But also one of the most rewarding, says Mark, who has been at the helm of Aurigny since 2013.
‘The things that come up are always interesting. It is quite an unusual job. I can honestly say there has never been a dull day,’ he adds.
‘You can’t just be an engineer, ground handling, accountant – you have to have a breadth of experience to carry the CEO role off.’
His tenure has seen a complete fleet renewal including the introduction of the Embraer E195 jet, the replacement of the old ATRs with new ATR 72-600s and the replacement of the Trislander fleet with Dornier 228NG aircraft.
Mark has also been responsible for the creation of Aurigny’s own ground handling operations at London Gatwick and overseen the complete overhaul of the airfare tariff options and the launch of an updated website.
The departing chief executive also drove the business close to its break-even target on its services in 2018 under the framework agreed with Aurigny’s shareholder, the States of Guernsey.
Issues have also ranged from dealing with challenges such as fog to transporting animals to passengers misbehaving on-board. Plus, dealing with the fallout from the Covid-19 pandemic and associated travel restrictions.
‘Because it is so important to the community, you cannot help but get sucked in. When I took on the job I made the decision to move here because I didn’t feel I could do the job property if I wasn’t part of the community that I serve,’ says Mark.
‘We made it a requirement that my replacement has to move here otherwise you just don’t get it and feel the pressure – the emotional side of running one of the island’s most important institutions.
‘Most of the time it has been enjoyable and satisfying.’
His passion for the airline and Bailiwick also reveals itself when we talk about his belief that Aurigny is a huge asset for the community. Not least in light of the pandemic and the experience of other small islands when it comes to security of air links.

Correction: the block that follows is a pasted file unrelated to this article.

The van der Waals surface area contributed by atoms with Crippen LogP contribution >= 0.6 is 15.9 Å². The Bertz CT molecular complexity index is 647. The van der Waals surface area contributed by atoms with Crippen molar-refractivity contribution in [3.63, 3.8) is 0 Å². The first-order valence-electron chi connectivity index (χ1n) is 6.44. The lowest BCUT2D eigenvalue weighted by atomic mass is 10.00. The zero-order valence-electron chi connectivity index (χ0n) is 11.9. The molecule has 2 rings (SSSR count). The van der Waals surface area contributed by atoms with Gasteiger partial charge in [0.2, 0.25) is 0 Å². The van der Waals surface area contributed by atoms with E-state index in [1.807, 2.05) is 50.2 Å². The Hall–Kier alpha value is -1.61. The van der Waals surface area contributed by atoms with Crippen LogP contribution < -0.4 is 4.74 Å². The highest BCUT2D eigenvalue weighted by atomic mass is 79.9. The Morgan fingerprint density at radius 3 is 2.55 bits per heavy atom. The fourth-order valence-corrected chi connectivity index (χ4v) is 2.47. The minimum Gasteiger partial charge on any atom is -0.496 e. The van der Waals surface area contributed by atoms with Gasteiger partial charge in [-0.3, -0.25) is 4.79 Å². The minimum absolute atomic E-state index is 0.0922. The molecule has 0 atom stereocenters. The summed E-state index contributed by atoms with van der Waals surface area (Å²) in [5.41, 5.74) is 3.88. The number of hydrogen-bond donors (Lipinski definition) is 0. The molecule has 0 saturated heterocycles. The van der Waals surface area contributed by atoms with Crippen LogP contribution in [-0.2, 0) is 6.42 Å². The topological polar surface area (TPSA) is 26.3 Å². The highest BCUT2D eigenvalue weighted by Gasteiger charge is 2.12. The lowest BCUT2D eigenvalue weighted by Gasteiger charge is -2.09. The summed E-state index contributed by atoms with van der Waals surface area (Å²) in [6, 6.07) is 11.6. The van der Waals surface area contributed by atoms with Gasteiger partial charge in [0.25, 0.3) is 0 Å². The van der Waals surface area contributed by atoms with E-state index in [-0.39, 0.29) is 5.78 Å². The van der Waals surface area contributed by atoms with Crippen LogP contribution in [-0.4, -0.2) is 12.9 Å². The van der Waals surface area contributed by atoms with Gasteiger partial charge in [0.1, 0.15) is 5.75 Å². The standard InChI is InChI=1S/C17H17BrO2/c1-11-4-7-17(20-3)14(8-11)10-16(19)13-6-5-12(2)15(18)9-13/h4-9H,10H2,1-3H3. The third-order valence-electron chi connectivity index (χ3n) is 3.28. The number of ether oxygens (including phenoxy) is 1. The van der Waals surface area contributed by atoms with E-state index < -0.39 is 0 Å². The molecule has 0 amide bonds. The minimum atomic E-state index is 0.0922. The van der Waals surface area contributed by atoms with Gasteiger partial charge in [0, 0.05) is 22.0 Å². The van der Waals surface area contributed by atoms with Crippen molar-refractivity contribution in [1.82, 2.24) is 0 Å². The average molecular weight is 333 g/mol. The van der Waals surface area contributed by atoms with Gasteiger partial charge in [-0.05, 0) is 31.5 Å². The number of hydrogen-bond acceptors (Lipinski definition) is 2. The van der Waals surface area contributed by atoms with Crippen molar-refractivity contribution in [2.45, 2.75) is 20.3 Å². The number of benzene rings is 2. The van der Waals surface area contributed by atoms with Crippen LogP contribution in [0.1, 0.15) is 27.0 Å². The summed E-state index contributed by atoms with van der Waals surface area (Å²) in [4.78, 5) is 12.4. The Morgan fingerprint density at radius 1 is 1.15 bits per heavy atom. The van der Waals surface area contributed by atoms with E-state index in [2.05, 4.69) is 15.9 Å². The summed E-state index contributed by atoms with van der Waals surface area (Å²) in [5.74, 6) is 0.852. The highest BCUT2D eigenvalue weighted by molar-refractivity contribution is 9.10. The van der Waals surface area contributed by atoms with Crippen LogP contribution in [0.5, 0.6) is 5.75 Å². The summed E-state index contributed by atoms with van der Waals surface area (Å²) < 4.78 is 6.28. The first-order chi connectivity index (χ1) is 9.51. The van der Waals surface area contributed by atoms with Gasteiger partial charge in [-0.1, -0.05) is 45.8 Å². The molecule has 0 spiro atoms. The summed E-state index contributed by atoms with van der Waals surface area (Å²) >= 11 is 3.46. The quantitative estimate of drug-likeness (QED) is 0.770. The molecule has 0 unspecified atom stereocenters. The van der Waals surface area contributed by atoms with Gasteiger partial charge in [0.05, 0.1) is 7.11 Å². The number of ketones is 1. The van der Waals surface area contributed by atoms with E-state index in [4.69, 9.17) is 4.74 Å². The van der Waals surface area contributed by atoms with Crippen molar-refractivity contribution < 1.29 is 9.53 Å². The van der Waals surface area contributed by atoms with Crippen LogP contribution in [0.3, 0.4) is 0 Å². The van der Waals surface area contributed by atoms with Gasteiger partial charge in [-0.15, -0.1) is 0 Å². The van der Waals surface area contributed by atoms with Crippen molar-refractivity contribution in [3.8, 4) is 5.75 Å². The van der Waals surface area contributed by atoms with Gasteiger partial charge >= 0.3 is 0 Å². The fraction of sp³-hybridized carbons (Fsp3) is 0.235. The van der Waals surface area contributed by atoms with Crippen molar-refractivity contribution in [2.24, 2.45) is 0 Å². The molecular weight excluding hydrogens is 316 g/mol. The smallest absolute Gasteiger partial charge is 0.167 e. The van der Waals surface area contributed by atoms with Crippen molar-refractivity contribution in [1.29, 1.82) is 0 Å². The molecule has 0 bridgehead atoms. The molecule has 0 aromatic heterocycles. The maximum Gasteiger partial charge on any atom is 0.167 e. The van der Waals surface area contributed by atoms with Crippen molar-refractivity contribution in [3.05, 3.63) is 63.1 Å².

The Caribbean islands have seen a ‘free for all’ while the Isle of Man lost its own airline some years ago and now has to take what it is given by the airlines, says the Aurigny boss.
‘Owning an airline was a big bold move by the States in 2003, though at times it has been expensive and this year it has been very expensive.
‘But we are one of a few small island jurisdictions where we control our own air links.’
In the future, greater clarity about what the States, and by extension, islanders, want from Aurigny would be a positive step.
‘The objectives need to be very clearly stated and understood by all, not just the airline, but the whole community because there is often a dis-connect.’
Looking to the future, Mark continues: ‘I am looking forward to a slightly less stressful life. This job is all consuming. You don’t have much time to get involved in many other things outside of work-life. And it needs to be that way because it is important for the community.
‘There are always interruptions, phone calls and emails. It’s not quite 24/7, but nearly.
‘I will be sorry to move on and at the same time I believe that the board have found a good replacement.
‘I am going to be around until next spring to provide support.’
Mark and his wife Karen plan to stay in Guernsey and enjoy life here in the islands where they have made their home. While Mark has no plans to get involved in another airline, having always said Aurigny would probably always be his last one in his career, he is looking at a number of non-executive director roles.
n Nico Bezuidenhout has been named as the new Aurigny chief executive and will take on the role later this autumn. He founded Mango Airlines and was chief executive of the South African Airways subsidiary until recently.